Projects, tasks, or activities, whether performed by teams or individuals, are objects of attention. A project team focuses on the project. Teams and individuals focus on performing, attentive to the way they perform and interact, aware of what impact they are having on their environment and how their environment is affecting them, their tasks, and projects.

Focus is paramount when running projects because to lose focus, then performance suffers. Fail to be attentive to what’s going on in and around the project team and performance suffers. Other aspects are;

  • Concentration and skillful attention elicit a flow experience, being in the zone, a state of optimal performance and deep relaxation.
  • Consider what happens when sponsors or clients lose interest in a project, they once considered important. Other “interesting” things crop up to grab their attention. Resources start getting pulled away. The project manager is less able to influence some stakeholders to fulfill commitments. Performance suffers.

There will be times, depending on the complexity of the project for fatigue and distractions to get in the way.Attention is a natural capacity that varies in strength depending on one’s energy level and powers of concentration. The tired mind easily slips away from objects of focus and lacks the strength to bring focus back to the object.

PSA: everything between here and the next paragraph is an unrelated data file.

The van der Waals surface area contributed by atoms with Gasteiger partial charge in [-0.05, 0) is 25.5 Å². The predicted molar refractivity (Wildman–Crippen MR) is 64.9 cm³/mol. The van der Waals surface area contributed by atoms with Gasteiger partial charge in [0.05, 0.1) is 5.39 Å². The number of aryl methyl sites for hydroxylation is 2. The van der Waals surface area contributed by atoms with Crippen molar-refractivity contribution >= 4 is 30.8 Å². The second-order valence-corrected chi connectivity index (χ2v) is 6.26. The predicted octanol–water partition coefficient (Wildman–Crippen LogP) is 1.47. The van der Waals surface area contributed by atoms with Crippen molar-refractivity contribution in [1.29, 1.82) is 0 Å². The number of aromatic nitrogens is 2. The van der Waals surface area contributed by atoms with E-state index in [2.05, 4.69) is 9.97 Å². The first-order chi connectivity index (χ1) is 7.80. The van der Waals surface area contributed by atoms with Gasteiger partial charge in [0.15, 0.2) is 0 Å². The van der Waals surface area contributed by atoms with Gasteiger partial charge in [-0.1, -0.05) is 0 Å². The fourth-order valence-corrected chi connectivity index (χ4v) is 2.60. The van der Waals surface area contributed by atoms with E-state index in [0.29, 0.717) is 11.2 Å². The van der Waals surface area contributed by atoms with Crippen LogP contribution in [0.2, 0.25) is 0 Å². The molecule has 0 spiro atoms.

Open attention and executive function suffer because the mind is too easily drawn to the many distractions that call to it and it is too weak to return to awareness. It may seem relaxing to just go with the mental stream of thoughts, feelings, and external distractions. However, when you regularly allow yourself to flit from one thing to another as they randomly appear, you weaken your powers of concentration.

There are three things which enhance all the aspects of attention – focus, open awareness, and executive function:

  1. Strong concentration, mindfulness, and objectivity aided by minimizing distractions and managing the ones that cannot be avoided
  2. A process and systems view that recognizes the realities of interdependence, cause and effect relationships, and continuous change
  3. Values upon which to base skillful decision making.

Let the practice of consciously managing distractions seep into day to day, moment to moment experience. When you notice that your focus has slipped away, make the effort to bring it back. The more you bring your mind back to a chosen object of focus, the more you strengthen your power of concentration.

There are many exercises to strengthen your power of concentration. One is to take a few minutes a day to sit quietly and count your out-breaths from one to ten. If you lose count, start from one again. 

Cultivate relaxed concentration. Distractions will come. Congratulate yourself for noticing and going back to the counting or whatever your object of focus is. No need to strain or over think it. Your open attention notices distraction and your executive function brings you back or lets the mind wander. Let us know how you deal with attention when running projects; it would be great to hear from you. All the best on your project management journey.